Report

Social Acceptance of LGBTI People in 175 Countries and Locations

1981 to 2020
November 2021

This report analyzes survey data from 175 different countries and locations to produce the Global Acceptance Index, a measure of the relative level of social acceptance of LGBTI people and rights in each country. The report was conducted as part of the Multi-Donor LGBTI Global Human Rights Initiative.

Highlights
Globally, the average level of acceptance for LGBTI people has increased since 1980.
Iceland, Norway, the Netherlands, Sweden, and Canada are the top five most accepting countries, and acceptance has increased over time.
Australia and Oceania, North and South America, and Western Europe have had positive changes in acceptance since 1990.
Data Points
56
countries have experienced an increase in acceptance since 1981
62
countries experienced no change in acceptance
57
countries saw a decrease in acceptance
Report

Executive Summary

This report describes updates to the LGBTI (lesbian, gay, bisexual, transgender, and/or intersex) Global Acceptance Index (GAI), which seeks to measure the relative level of acceptance of LGBTI people and issues in each country for a specific time period. 

Understanding acceptance and rejection of LGBTI people lies at the heart of understanding violence, discrimination, and the multitude of negative consequences arising from exclusion and unfair treatment. Sexual and gender minorities all over the world are heavily impacted by the attitudes and beliefs of those around them. Low levels of acceptance are tied to bullying and violence, physical and mental health problems, discrimination in employment, and underrepresentation in positions of civic leadership. Additionally, exclusion can result in lower levels of workforce productivity and decreased business profits. 

Updates to the Global Acceptance Index. Using an advanced statistical model, the author updated the Global Acceptance Index to measure acceptance in 175 countries and geographic locations. Acceptance is the extent to which LGBTI people are seen in ways that are positive and inclusive, both with respect to an individual’s opinions about LGBTI people and with regard to an individual’s position on LGBTI policies. Updates included an expanded database of social surveys that measure attitudes toward LGBTI people and rights (drawing upon data from AfroBarometer, America’s Barometer, Eurobarometer, European Social Survey, European Values Survey, Gallup World Poll, International Social Survey Programme, Ipsos International, Latinobarómetro, Pew Global surveys, and World Values Surveys); the addition of surveys collecting information pertaining specifically to transgender people, intersex people, and rights related to transgender and intersex people; and modifications to the estimation process to increase estimation accuracy.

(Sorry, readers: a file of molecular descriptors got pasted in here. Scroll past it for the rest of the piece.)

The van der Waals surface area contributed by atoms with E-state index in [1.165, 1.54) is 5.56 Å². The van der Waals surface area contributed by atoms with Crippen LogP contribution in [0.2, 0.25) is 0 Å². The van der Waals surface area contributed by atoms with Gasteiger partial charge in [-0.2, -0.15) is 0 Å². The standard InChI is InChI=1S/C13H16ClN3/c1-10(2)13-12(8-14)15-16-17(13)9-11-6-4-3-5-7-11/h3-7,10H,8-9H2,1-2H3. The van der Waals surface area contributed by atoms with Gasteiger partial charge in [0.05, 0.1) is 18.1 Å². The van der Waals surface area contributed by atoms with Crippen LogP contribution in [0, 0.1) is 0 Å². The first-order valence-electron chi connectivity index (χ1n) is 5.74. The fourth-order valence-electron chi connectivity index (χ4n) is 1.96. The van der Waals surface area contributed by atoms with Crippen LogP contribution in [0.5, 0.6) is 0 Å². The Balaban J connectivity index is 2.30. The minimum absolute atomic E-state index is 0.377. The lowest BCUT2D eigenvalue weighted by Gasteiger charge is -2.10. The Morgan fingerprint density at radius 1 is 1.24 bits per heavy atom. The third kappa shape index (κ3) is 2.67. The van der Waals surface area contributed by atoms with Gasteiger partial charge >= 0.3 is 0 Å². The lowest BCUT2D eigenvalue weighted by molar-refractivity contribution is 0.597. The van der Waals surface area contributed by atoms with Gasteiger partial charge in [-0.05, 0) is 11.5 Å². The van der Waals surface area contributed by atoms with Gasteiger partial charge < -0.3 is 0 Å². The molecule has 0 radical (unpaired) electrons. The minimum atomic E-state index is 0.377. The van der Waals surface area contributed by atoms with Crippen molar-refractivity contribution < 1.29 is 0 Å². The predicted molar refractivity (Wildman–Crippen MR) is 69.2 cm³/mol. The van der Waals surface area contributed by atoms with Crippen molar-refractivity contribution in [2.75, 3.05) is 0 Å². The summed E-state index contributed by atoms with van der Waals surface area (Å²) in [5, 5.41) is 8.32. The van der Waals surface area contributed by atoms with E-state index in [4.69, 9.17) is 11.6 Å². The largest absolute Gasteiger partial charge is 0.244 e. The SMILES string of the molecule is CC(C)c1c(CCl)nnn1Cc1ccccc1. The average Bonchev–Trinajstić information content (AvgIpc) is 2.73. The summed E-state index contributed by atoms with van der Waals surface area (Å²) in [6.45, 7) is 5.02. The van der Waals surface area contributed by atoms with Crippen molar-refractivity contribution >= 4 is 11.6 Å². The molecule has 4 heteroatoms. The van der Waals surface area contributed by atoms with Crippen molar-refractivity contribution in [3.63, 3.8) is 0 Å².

The resulting dataset included 6,198 country-question-years (meaning results for a particular country in a particular year for a particular question) under analysis with 98 different question wordings, 175 different countries and locations, and 37 years. The combined individual-level sample involves 7,059,822 responses to questions relating to LGBTI people and rights. 

Findings

Continued Polarization

Globally, the average level of acceptance has increased since 1980. 

  • 56 of 175 countries and locations experienced increases in acceptance since 1980. 
  • 57 countries and locations experienced a decline. 
  • 62 countries and locations experienced no change. 
  • Brazil, Canada, Great Britain, and the United States have all increased their acceptance of LGBTI people and rights. 
  • In 2020, Iceland, Norway, the Netherlands, Sweden, and Canada were the most accepting countries. 
  • Countries in Australia and Oceania, North and South America, and Western Europe have had positive changes in their GAI scores since 1990. Trends in the GAI in other regions have either not changed over this timeframe or trended slightly downward. 
  • In the past decade, the range of levels of acceptance has increased. Levels of acceptance have become less polarized, yet 
  • The most accepting countries have experienced increased levels of acceptance. 
  • The least accepting countries have experienced decreased levels of acceptance. 
  • Levels of acceptance in countries near the global average have stayed relatively stable, though stable attitudes are also present for countries that have long been more accepting and less accepting. 
  • Peru, Mozambique, Barbados, Saint Kitts and Nevis, and Palestine each had very little change in acceptance between 2010 and 2020.

Download the full report

Social Acceptance of LGBTI People in 175 Countries and Locations